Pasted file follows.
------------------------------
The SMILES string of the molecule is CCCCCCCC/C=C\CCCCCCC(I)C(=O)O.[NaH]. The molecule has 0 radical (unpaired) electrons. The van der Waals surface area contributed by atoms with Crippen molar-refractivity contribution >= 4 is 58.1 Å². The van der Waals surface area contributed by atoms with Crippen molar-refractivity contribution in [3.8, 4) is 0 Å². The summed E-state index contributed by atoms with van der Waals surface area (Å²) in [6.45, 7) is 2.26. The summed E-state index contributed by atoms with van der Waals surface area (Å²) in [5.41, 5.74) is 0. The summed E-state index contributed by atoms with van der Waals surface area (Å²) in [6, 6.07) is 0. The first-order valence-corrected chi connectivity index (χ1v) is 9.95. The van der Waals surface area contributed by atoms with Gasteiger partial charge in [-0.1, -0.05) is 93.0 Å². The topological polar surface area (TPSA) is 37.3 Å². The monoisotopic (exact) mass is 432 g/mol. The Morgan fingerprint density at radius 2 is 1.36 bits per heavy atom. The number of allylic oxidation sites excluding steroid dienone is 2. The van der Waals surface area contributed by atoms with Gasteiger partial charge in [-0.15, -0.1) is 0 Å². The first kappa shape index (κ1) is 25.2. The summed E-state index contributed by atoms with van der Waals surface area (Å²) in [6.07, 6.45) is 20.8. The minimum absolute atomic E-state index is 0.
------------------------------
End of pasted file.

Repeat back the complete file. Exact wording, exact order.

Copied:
The SMILES string of the molecule is CCCCCCCC/C=C\CCCCCCC(I)C(=O)O.[NaH]. The molecule has 0 radical (unpaired) electrons. The van der Waals surface area contributed by atoms with Crippen molar-refractivity contribution >= 4 is 58.1 Å². The van der Waals surface area contributed by atoms with Crippen molar-refractivity contribution in [3.8, 4) is 0 Å². The summed E-state index contributed by atoms with van der Waals surface area (Å²) in [6.45, 7) is 2.26. The summed E-state index contributed by atoms with van der Waals surface area (Å²) in [5.41, 5.74) is 0. The summed E-state index contributed by atoms with van der Waals surface area (Å²) in [6, 6.07) is 0. The first-order valence-corrected chi connectivity index (χ1v) is 9.95. The van der Waals surface area contributed by atoms with Gasteiger partial charge in [-0.1, -0.05) is 93.0 Å². The topological polar surface area (TPSA) is 37.3 Å². The monoisotopic (exact) mass is 432 g/mol. The Morgan fingerprint density at radius 2 is 1.36 bits per heavy atom. The number of allylic oxidation sites excluding steroid dienone is 2. The van der Waals surface area contributed by atoms with Gasteiger partial charge in [-0.15, -0.1) is 0 Å². The first kappa shape index (κ1) is 25.2. The summed E-state index contributed by atoms with van der Waals surface area (Å²) in [6.07, 6.45) is 20.8. The minimum absolute atomic E-state index is 0.